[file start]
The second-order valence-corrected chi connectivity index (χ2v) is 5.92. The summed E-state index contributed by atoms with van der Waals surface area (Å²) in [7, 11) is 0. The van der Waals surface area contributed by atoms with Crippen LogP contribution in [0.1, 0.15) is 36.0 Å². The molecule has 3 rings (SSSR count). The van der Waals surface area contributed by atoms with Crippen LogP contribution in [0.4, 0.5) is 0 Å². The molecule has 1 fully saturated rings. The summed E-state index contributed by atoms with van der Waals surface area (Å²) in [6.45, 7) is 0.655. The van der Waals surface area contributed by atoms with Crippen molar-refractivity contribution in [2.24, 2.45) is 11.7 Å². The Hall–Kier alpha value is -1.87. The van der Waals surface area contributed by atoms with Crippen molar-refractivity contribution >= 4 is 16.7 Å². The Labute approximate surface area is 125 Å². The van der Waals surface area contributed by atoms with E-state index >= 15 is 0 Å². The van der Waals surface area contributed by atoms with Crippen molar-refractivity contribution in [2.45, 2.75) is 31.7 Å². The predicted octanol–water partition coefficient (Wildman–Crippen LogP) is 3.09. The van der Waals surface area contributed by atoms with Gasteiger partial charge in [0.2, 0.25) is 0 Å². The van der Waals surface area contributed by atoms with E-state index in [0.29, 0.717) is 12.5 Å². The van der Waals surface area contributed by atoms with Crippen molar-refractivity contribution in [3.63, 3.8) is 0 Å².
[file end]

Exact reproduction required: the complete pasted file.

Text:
The second-order valence-corrected chi connectivity index (χ2v) is 5.92. The summed E-state index contributed by atoms with van der Waals surface area (Å²) in [7, 11) is 0. The van der Waals surface area contributed by atoms with Crippen LogP contribution in [0.1, 0.15) is 36.0 Å². The molecule has 3 rings (SSSR count). The van der Waals surface area contributed by atoms with Crippen LogP contribution in [0.4, 0.5) is 0 Å². The molecule has 1 fully saturated rings. The summed E-state index contributed by atoms with van der Waals surface area (Å²) in [6.45, 7) is 0.655. The van der Waals surface area contributed by atoms with Crippen molar-refractivity contribution in [2.24, 2.45) is 11.7 Å². The Hall–Kier alpha value is -1.87. The van der Waals surface area contributed by atoms with Crippen molar-refractivity contribution >= 4 is 16.7 Å². The Labute approximate surface area is 125 Å². The van der Waals surface area contributed by atoms with E-state index >= 15 is 0 Å². The van der Waals surface area contributed by atoms with Crippen molar-refractivity contribution in [2.45, 2.75) is 31.7 Å². The predicted octanol–water partition coefficient (Wildman–Crippen LogP) is 3.09. The van der Waals surface area contributed by atoms with Gasteiger partial charge in [0.2, 0.25) is 0 Å². The van der Waals surface area contributed by atoms with E-state index in [0.29, 0.717) is 12.5 Å². The van der Waals surface area contributed by atoms with Crippen molar-refractivity contribution in [3.63, 3.8) is 0 Å².